Photokina 2014 highlights

Elevator

Hitachi's new ultra-high-speed elevators will be installed in the Guangzhou CTF Finance Ce...

Hitachi has announced that it’s installing the world's fastest ultra-high-speed elevators in the Guangzhou CTF Finance Centre skyscraper in Guangzhou, China. Making up two out of a total of 95 elevators in the building, the new lifts use a range of technologies to produce record-breaking speeds of 1,200 m/min (that's 44.7 mph, or 72 km/h) while still meeting the necessary standards of safety and comfort according to Hitachi.  Read More

DigiGage's infotainment for elevators

Israeli startup DigiGage has created a display system for elevators that shows images and information moving along with viewers as they go up or down. The system is already being used in several countries, including the US and China.  Read More

Ethan Schlussler has built his very own human powered bicycle elevator as a means to get u...

Ethan Schlussler, 22, from Sandpoint, Idaho has built his very own human powered elevator as a means to gain access to his recently constructed treehouse. Schlussler came up with the idea of converting an old bicycle and pulley system into an elevator when he was searching for a faster alternative to using a ladder to get up to his 28 foot (8.5 meter) high abode.  Read More

CAD model of the FluzCrawler robot inspecting a wire cable (Image: Fraunhofer IZFP)

The important task of inspecting cables on bridges, elevators, ski lifts and cable cars for signs of strain, wear and corrosion is commonly carried out by a device that clasps around the cable and exposes it to a magnetic field, looking for disruptions in the field. The problem is that the diameter of the cables and their jackets can vary considerably, limiting the use of such devices. Researchers at the Fraunhofer Institute for Nondestructive Testing have come up with a one-size-fits-all approach in the form of a robot they’ve dubbed the FluxCrawler.  Read More

A new lightweight hoisting line known as UltraRope could double the current maximum height...

As architects continue to design taller and taller buildings, a certain limitation of elevators is going to become more of a problem – using traditional steel lifting cables, they can’t go farther than 500 meters (1,640 ft) in one vertical run. Any higher, and the weight of all the cable required is simply too much. Currently in the world's few buildings that are over 500 meters tall, passengers must transfer from one elevator line to another, part way up. Thanks to a new lightweight material known as UltraRope, however, elevators should now be able to travel up to one kilometer (3,281 ft) continuously.  Read More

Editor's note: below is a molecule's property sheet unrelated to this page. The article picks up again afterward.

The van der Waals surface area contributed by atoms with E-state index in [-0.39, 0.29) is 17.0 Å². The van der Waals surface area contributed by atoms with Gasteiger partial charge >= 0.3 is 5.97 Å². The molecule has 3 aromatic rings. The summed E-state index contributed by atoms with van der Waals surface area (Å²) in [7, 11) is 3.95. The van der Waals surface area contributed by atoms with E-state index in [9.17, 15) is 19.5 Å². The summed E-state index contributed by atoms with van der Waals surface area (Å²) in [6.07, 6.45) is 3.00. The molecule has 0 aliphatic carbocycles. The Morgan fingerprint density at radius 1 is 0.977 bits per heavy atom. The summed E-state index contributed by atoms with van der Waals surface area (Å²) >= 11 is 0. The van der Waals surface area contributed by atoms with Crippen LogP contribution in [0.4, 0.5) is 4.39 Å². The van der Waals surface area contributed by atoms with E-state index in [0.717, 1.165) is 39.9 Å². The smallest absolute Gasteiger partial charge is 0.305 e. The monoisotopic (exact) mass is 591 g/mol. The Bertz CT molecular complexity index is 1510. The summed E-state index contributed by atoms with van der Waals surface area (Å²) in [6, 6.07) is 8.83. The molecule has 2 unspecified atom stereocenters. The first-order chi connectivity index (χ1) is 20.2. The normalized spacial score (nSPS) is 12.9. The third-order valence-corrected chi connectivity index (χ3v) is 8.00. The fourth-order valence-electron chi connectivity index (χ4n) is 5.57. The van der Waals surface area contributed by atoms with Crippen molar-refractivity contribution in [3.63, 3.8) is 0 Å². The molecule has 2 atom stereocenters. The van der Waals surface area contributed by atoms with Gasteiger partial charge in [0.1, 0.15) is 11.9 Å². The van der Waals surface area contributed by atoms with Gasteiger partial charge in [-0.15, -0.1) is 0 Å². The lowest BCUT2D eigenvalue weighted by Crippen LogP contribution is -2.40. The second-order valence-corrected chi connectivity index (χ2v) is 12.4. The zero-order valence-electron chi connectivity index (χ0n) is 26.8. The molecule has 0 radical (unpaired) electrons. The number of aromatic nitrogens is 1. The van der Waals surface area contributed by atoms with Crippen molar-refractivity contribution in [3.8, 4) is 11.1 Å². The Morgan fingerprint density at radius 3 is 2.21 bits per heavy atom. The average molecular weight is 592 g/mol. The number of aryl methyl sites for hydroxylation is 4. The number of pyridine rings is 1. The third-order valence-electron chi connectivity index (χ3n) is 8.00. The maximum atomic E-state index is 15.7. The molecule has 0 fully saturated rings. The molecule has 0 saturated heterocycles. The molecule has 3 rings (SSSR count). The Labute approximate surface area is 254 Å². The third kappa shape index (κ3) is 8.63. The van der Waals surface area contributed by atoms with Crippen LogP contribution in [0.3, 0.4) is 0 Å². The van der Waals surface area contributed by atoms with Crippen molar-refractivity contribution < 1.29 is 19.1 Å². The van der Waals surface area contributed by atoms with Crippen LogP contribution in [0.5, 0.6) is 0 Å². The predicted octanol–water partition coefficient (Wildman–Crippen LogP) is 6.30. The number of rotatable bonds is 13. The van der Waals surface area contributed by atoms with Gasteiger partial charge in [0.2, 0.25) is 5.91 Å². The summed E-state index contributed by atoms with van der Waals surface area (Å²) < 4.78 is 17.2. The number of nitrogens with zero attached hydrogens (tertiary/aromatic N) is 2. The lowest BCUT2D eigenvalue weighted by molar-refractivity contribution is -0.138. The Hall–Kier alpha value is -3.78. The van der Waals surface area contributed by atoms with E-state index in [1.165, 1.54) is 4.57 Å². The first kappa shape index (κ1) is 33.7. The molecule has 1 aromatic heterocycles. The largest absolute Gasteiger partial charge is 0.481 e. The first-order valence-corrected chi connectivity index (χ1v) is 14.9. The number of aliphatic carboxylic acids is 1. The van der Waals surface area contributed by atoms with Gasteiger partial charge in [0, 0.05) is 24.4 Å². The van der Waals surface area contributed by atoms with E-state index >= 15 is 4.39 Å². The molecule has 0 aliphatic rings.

Glass elevators transport cars to the desired floor and park them in the apartment's 'Sky ...

If you consider your car to be a work of art, then you can have it on display it in your living room ... if you live in one of the exclusive oceanfront apartments within Miami's Porsche Design Tower, that is. The Porsche Design brand has branched into architecture, and aims to give a new meaning to the term "drive in" by using three robotic elevators that deliver both the driver and their car right into the home.  Read More

A NASA artist's rendition of a space elevator (Image: NASA)

A Japanese company is looking to take elevators to new heights. The Daily Yomiuri reports that Tokyo-based construction company Obayashi Corp. hopes to have a space elevator operational by 2050, carrying passengers and cargo in a vehicle that travels along a ribbon made of carbon nanotubes extending a quarter of the way to the moon.  Read More

The Shanghai Tower (the tall one) will be one of the first buildings to have ultra-high-sp...

Due to the number of stairs that needed to be climbed to reach the top, buildings of over six storys were a rarity until the 19th century when the development of passenger elevators - along with advances in building materials and techniques - enabled the construction of taller and taller buildings. As skyscrapers continue to reach ever higher, elevators are required to carry more people further, faster. Mitsubishi already has the first problem licked with the development of elevators able to carry 80 people at once. Now it has tackled speed with technologies that enable ultra-high-speed elevators to travel at more than 60 km/h (37 mph or 1,000 meters a minute).  Read More

Mitsubishi Electric installs elevators to carry 80, possibly the world's largest

If you've ever been annoyed by the impatiently waiting for an office building elevator, this might just be the perfect building for you. Each of the new elevators installed by Mitsubishi Electric in Umeda Hankyu Building’s new office area in Osaka, Japan measures 11.2 x 9.2 feet in area by 8.5 feet high (3.4m wide, 2.8m long and 2.6m high), thus allowing for a whopping 80 person capacity.  Read More

Hitachi's G1Tower that will be used to test the world's fastest elevator which is anticipa...

If you’re claustrophobic you probably want to spend as little time as possible in an elevator. Therefore, sufferers will no doubt rejoice at the news that Hitachi is undertaking to create the largest high-speed, high-capacity people-movers by completing the world’s tallest elevator research tower (213m). Named the "G1Tower", it will reside at the company’s elevator R&D and manufacturing base in Hitachinaka City, Ibaraki Prefecture, Japan, and is due for completion in April this year. Prior to this, the company used a 90m tower built in 1967 for its research. Hitachi says it will use the new tower to conduct verification tests on the world's fastest elevator, which has an ear-popping rated speed of 1,080m/min (40.26mph).  Read More

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